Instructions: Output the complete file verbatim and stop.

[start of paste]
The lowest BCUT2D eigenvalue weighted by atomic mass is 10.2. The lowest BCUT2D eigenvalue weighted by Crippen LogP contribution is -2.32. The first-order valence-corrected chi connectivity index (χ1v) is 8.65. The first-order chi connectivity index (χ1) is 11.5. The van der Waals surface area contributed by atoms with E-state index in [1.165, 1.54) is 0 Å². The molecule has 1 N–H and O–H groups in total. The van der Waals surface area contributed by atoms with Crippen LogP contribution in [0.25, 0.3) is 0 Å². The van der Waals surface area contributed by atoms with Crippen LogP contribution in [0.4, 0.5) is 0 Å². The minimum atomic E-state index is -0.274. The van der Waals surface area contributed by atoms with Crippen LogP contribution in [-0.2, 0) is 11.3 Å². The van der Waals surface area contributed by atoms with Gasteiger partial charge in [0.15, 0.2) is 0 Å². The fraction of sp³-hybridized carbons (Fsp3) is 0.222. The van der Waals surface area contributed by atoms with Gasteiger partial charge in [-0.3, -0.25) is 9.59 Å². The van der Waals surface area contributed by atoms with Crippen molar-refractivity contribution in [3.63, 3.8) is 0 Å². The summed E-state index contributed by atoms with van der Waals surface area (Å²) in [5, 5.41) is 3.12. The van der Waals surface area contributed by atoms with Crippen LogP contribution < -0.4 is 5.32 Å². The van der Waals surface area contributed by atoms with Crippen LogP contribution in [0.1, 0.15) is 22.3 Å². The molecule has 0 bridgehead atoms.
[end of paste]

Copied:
The lowest BCUT2D eigenvalue weighted by atomic mass is 10.2. The lowest BCUT2D eigenvalue weighted by Crippen LogP contribution is -2.32. The first-order valence-corrected chi connectivity index (χ1v) is 8.65. The first-order chi connectivity index (χ1) is 11.5. The van der Waals surface area contributed by atoms with E-state index in [1.165, 1.54) is 0 Å². The molecule has 1 N–H and O–H groups in total. The van der Waals surface area contributed by atoms with Crippen LogP contribution in [0.25, 0.3) is 0 Å². The van der Waals surface area contributed by atoms with Crippen LogP contribution in [0.4, 0.5) is 0 Å². The minimum atomic E-state index is -0.274. The van der Waals surface area contributed by atoms with Crippen LogP contribution in [-0.2, 0) is 11.3 Å². The van der Waals surface area contributed by atoms with Gasteiger partial charge in [0.15, 0.2) is 0 Å². The fraction of sp³-hybridized carbons (Fsp3) is 0.222. The van der Waals surface area contributed by atoms with Gasteiger partial charge in [-0.3, -0.25) is 9.59 Å². The van der Waals surface area contributed by atoms with Crippen molar-refractivity contribution in [3.63, 3.8) is 0 Å². The summed E-state index contributed by atoms with van der Waals surface area (Å²) in [5, 5.41) is 3.12. The van der Waals surface area contributed by atoms with Crippen LogP contribution < -0.4 is 5.32 Å². The van der Waals surface area contributed by atoms with Crippen LogP contribution in [0.1, 0.15) is 22.3 Å². The molecule has 0 bridgehead atoms.